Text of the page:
Below is the final version of my speech so that you can imagine with me what it would have been like to read it on stage at Radio City. My Valedictory Speech 2012
When I decided to go back to school to get a graduate degree I was
gainfully employed as a dance educator and enjoying every minute of it. I was
teaching dance to grades K – 12 and actively engaged in my school as the resident
choreographer, a 9th grade advisor, and as the director of student
My decision to return to school was multifaceted and involved my desire
to better understand my own teaching philosophy as well as enhance my intuitive
ability to teach by exploring methods and theories that resonated with what I
considered my progressive approach to education.
The program at NYU Steinhardt seemed a perfect fit, except that I was
hardly your typical Dance Education graduate student. Being 55 and male, not
only was I the oldest student in the program I was one of 4 men and very often
the only man in many of my classes. If you think men are a minority in the
dance world they are practically non-existent in the world of Dance Education
especially on the elementary school level.
At first I felt out of place, floating, unanchored in a sea of young
energetic women all intent on being the best dance educator to ever come out of
NYU. I was just happy to make it to my next class without having a senior
What room am I in? What do you mean class meets on Monday, isn’t it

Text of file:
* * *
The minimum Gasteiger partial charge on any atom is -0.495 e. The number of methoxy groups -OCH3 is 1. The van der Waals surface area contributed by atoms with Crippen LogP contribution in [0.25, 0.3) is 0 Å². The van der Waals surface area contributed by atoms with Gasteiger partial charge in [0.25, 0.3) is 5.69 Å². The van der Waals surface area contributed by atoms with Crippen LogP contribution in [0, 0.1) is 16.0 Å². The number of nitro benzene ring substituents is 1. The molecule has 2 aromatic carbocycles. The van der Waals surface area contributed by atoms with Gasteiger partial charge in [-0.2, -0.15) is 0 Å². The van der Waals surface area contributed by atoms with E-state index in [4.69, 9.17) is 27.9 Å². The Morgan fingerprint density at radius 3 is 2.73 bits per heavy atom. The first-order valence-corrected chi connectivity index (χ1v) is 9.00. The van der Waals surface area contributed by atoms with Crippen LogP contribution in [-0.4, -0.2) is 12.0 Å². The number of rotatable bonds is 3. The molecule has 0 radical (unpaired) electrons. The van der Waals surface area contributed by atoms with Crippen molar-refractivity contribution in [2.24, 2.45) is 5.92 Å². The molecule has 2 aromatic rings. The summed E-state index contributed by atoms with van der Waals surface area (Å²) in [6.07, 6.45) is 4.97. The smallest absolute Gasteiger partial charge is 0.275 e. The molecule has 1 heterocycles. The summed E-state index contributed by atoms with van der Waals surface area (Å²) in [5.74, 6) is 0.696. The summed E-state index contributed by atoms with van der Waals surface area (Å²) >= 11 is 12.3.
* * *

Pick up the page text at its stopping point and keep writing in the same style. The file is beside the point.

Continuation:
After my first year of studying educational theory and philosophy, research
technique and protocols, as well as how to teach special populations, I finally
started to settle into being a graduate student and became totally engaged with
a whole new generation of dance educators.
Then I lost my full time teaching job, a casualty of budget cuts and
austerity measures. I was not a happy puppy. I considered postponing my
education to concentrate on being gainfully employed.
I applied for over 70 positions and was only able to get 4 interviews,
none of which developed into any viable employment. I began to piece together
part time jobs and even worked for $8.00 an hour just to get my foot in the
door at some institutions.
For the first time in my adult life I felt unemployable. I began to wonder
if it was worth it to continue my graduate studies and put myself into more
Friends encouraged me to stick with it and were supportive and positive
that things would turn around. I wasn’t so sure.
Many of my schoolmates were in the same boat except that I was 20 or 30
years older than most of them. I guess you could say that being unemployed made
me feel younger because now I knew exactly what they were going through. I
finally got to live like a graduate student, not sure of how I was going to get
through the next class, find a job and manage to pay my rent.
So despite the odds and my fear of increasing debt I stuck it out and I
am truly glad that I did. My last year
as a graduate student at Steinhardt proved to be the most fruitful both professionally